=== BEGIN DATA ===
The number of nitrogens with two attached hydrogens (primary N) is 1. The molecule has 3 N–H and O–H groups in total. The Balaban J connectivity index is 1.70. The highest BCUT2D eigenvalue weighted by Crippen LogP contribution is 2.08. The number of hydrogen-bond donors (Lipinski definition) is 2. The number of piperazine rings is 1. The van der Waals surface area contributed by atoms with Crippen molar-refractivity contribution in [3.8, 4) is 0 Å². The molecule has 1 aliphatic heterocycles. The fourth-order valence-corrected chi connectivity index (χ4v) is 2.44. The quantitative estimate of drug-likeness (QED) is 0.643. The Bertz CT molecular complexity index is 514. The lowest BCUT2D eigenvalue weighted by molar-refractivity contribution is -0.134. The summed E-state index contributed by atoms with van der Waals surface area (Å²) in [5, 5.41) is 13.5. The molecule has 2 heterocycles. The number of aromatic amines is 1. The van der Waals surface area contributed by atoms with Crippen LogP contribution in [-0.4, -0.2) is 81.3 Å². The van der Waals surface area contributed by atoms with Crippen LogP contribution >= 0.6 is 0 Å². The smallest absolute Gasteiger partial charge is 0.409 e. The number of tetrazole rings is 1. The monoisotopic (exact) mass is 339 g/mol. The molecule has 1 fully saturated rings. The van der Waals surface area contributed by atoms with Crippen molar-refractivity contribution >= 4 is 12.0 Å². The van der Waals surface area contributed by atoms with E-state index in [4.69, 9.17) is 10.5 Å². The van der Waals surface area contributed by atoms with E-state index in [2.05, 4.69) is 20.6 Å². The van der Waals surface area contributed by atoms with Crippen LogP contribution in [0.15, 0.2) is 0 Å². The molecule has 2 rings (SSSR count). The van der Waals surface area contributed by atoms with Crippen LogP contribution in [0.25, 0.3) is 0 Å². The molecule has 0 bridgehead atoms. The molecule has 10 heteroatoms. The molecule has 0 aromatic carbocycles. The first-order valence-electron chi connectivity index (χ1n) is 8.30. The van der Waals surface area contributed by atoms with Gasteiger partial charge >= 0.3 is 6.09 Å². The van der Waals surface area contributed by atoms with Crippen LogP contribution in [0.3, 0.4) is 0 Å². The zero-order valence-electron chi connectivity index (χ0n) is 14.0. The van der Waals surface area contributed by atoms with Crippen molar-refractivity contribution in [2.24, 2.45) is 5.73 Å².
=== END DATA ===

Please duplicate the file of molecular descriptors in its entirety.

The number of nitrogens with two attached hydrogens (primary N) is 1. The molecule has 3 N–H and O–H groups in total. The Balaban J connectivity index is 1.70. The highest BCUT2D eigenvalue weighted by Crippen LogP contribution is 2.08. The number of hydrogen-bond donors (Lipinski definition) is 2. The number of piperazine rings is 1. The van der Waals surface area contributed by atoms with Crippen molar-refractivity contribution in [3.8, 4) is 0 Å². The molecule has 1 aliphatic heterocycles. The fourth-order valence-corrected chi connectivity index (χ4v) is 2.44. The quantitative estimate of drug-likeness (QED) is 0.643. The Bertz CT molecular complexity index is 514. The lowest BCUT2D eigenvalue weighted by molar-refractivity contribution is -0.134. The summed E-state index contributed by atoms with van der Waals surface area (Å²) in [5, 5.41) is 13.5. The molecule has 2 heterocycles. The number of aromatic amines is 1. The van der Waals surface area contributed by atoms with Crippen LogP contribution in [-0.4, -0.2) is 81.3 Å². The van der Waals surface area contributed by atoms with Crippen LogP contribution >= 0.6 is 0 Å². The smallest absolute Gasteiger partial charge is 0.409 e. The number of tetrazole rings is 1. The monoisotopic (exact) mass is 339 g/mol. The molecule has 1 fully saturated rings. The van der Waals surface area contributed by atoms with Crippen molar-refractivity contribution >= 4 is 12.0 Å². The van der Waals surface area contributed by atoms with E-state index in [4.69, 9.17) is 10.5 Å². The van der Waals surface area contributed by atoms with E-state index in [2.05, 4.69) is 20.6 Å². The van der Waals surface area contributed by atoms with Crippen LogP contribution in [0.15, 0.2) is 0 Å². The molecule has 2 rings (SSSR count). The van der Waals surface area contributed by atoms with Crippen LogP contribution in [0.25, 0.3) is 0 Å². The molecule has 0 bridgehead atoms. The molecule has 10 heteroatoms. The molecule has 0 aromatic carbocycles. The first-order valence-electron chi connectivity index (χ1n) is 8.30. The van der Waals surface area contributed by atoms with Gasteiger partial charge >= 0.3 is 6.09 Å². The van der Waals surface area contributed by atoms with Crippen LogP contribution in [0.3, 0.4) is 0 Å². The zero-order valence-electron chi connectivity index (χ0n) is 14.0. The van der Waals surface area contributed by atoms with Crippen molar-refractivity contribution in [2.24, 2.45) is 5.73 Å².